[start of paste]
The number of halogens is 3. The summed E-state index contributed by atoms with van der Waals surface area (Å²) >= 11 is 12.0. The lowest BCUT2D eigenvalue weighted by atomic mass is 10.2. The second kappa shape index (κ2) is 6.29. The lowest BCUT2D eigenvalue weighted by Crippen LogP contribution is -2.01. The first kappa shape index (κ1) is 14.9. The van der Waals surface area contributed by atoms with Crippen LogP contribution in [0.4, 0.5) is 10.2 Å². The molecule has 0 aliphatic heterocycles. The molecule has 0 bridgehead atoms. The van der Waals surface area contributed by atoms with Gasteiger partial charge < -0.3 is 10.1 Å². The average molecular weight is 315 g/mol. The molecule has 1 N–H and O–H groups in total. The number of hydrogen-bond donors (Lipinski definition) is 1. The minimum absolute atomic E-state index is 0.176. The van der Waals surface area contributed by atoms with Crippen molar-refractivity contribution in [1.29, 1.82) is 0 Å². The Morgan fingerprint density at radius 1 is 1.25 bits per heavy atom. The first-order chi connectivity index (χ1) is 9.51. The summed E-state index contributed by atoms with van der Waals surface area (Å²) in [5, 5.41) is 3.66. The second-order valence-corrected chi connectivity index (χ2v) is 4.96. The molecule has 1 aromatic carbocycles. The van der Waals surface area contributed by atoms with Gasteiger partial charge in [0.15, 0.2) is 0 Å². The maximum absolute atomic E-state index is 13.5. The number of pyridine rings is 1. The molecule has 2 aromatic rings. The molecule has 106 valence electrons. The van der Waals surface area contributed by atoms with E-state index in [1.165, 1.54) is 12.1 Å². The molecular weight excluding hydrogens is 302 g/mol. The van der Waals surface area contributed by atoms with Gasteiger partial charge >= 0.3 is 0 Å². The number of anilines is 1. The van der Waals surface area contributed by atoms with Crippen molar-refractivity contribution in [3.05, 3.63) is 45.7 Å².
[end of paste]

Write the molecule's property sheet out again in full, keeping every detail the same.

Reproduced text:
The number of halogens is 3. The summed E-state index contributed by atoms with van der Waals surface area (Å²) >= 11 is 12.0. The lowest BCUT2D eigenvalue weighted by atomic mass is 10.2. The second kappa shape index (κ2) is 6.29. The lowest BCUT2D eigenvalue weighted by Crippen LogP contribution is -2.01. The first kappa shape index (κ1) is 14.9. The van der Waals surface area contributed by atoms with Crippen LogP contribution in [0.4, 0.5) is 10.2 Å². The molecule has 0 aliphatic heterocycles. The molecule has 0 bridgehead atoms. The van der Waals surface area contributed by atoms with Gasteiger partial charge < -0.3 is 10.1 Å². The average molecular weight is 315 g/mol. The molecule has 1 N–H and O–H groups in total. The number of hydrogen-bond donors (Lipinski definition) is 1. The minimum absolute atomic E-state index is 0.176. The van der Waals surface area contributed by atoms with Crippen molar-refractivity contribution in [1.29, 1.82) is 0 Å². The Morgan fingerprint density at radius 1 is 1.25 bits per heavy atom. The first-order chi connectivity index (χ1) is 9.51. The summed E-state index contributed by atoms with van der Waals surface area (Å²) in [5, 5.41) is 3.66. The second-order valence-corrected chi connectivity index (χ2v) is 4.96. The molecule has 1 aromatic carbocycles. The van der Waals surface area contributed by atoms with Gasteiger partial charge in [0.15, 0.2) is 0 Å². The maximum absolute atomic E-state index is 13.5. The number of pyridine rings is 1. The molecule has 2 aromatic rings. The molecule has 106 valence electrons. The van der Waals surface area contributed by atoms with E-state index in [1.165, 1.54) is 12.1 Å². The molecular weight excluding hydrogens is 302 g/mol. The van der Waals surface area contributed by atoms with Gasteiger partial charge >= 0.3 is 0 Å². The number of anilines is 1. The van der Waals surface area contributed by atoms with Crippen molar-refractivity contribution in [3.05, 3.63) is 45.7 Å².